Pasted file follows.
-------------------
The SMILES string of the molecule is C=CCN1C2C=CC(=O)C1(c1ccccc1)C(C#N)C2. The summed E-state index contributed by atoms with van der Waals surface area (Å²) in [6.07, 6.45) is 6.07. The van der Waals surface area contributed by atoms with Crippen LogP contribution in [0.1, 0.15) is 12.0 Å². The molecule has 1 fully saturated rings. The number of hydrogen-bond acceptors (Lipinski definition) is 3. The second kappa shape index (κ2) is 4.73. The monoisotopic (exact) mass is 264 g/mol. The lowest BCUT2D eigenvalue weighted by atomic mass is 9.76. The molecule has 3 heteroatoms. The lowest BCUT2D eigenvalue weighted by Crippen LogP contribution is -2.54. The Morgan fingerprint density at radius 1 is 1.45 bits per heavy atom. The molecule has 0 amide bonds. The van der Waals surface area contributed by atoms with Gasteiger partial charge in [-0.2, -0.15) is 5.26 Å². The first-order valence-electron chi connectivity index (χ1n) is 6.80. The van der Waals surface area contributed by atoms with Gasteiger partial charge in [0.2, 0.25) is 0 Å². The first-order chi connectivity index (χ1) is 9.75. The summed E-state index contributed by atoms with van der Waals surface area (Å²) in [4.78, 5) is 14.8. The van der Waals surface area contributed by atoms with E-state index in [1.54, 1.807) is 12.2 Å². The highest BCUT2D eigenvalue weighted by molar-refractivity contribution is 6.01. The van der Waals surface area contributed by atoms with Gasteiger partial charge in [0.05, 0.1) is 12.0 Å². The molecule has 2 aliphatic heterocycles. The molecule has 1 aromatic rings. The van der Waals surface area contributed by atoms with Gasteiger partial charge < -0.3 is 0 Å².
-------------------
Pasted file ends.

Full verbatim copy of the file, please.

The SMILES string of the molecule is C=CCN1C2C=CC(=O)C1(c1ccccc1)C(C#N)C2. The summed E-state index contributed by atoms with van der Waals surface area (Å²) in [6.07, 6.45) is 6.07. The van der Waals surface area contributed by atoms with Crippen LogP contribution in [0.1, 0.15) is 12.0 Å². The molecule has 1 fully saturated rings. The number of hydrogen-bond acceptors (Lipinski definition) is 3. The second kappa shape index (κ2) is 4.73. The monoisotopic (exact) mass is 264 g/mol. The lowest BCUT2D eigenvalue weighted by atomic mass is 9.76. The molecule has 3 heteroatoms. The lowest BCUT2D eigenvalue weighted by Crippen LogP contribution is -2.54. The Morgan fingerprint density at radius 1 is 1.45 bits per heavy atom. The molecule has 0 amide bonds. The van der Waals surface area contributed by atoms with Gasteiger partial charge in [-0.2, -0.15) is 5.26 Å². The first-order valence-electron chi connectivity index (χ1n) is 6.80. The van der Waals surface area contributed by atoms with Gasteiger partial charge in [0.2, 0.25) is 0 Å². The first-order chi connectivity index (χ1) is 9.75. The summed E-state index contributed by atoms with van der Waals surface area (Å²) in [4.78, 5) is 14.8. The van der Waals surface area contributed by atoms with E-state index in [1.54, 1.807) is 12.2 Å². The highest BCUT2D eigenvalue weighted by molar-refractivity contribution is 6.01. The van der Waals surface area contributed by atoms with Gasteiger partial charge in [0.05, 0.1) is 12.0 Å². The molecule has 2 aliphatic heterocycles. The molecule has 1 aromatic rings. The van der Waals surface area contributed by atoms with Gasteiger partial charge < -0.3 is 0 Å².